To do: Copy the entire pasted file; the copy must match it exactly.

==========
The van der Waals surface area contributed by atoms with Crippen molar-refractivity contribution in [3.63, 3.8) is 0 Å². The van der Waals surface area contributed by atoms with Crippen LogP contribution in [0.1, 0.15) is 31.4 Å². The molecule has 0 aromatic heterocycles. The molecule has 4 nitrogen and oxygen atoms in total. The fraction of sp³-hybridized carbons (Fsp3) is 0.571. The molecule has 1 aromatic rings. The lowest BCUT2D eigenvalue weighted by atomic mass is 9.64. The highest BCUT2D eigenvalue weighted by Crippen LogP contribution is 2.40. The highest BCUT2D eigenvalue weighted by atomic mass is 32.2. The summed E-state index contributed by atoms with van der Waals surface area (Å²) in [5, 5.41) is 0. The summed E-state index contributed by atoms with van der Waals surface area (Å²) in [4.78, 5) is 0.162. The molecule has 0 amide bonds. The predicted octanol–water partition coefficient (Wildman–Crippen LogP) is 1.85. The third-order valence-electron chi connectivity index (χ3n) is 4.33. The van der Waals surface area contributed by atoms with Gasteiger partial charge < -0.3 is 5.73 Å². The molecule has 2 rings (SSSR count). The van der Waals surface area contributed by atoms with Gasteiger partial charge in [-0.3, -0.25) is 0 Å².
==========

The van der Waals surface area contributed by atoms with Crippen molar-refractivity contribution in [3.63, 3.8) is 0 Å². The van der Waals surface area contributed by atoms with Crippen LogP contribution in [0.1, 0.15) is 31.4 Å². The molecule has 0 aromatic heterocycles. The molecule has 4 nitrogen and oxygen atoms in total. The fraction of sp³-hybridized carbons (Fsp3) is 0.571. The molecule has 1 aromatic rings. The lowest BCUT2D eigenvalue weighted by atomic mass is 9.64. The highest BCUT2D eigenvalue weighted by Crippen LogP contribution is 2.40. The highest BCUT2D eigenvalue weighted by atomic mass is 32.2. The summed E-state index contributed by atoms with van der Waals surface area (Å²) in [5, 5.41) is 0. The summed E-state index contributed by atoms with van der Waals surface area (Å²) in [4.78, 5) is 0.162. The molecule has 0 amide bonds. The predicted octanol–water partition coefficient (Wildman–Crippen LogP) is 1.85. The third-order valence-electron chi connectivity index (χ3n) is 4.33. The van der Waals surface area contributed by atoms with Gasteiger partial charge < -0.3 is 5.73 Å². The molecule has 2 rings (SSSR count). The van der Waals surface area contributed by atoms with Gasteiger partial charge in [-0.3, -0.25) is 0 Å².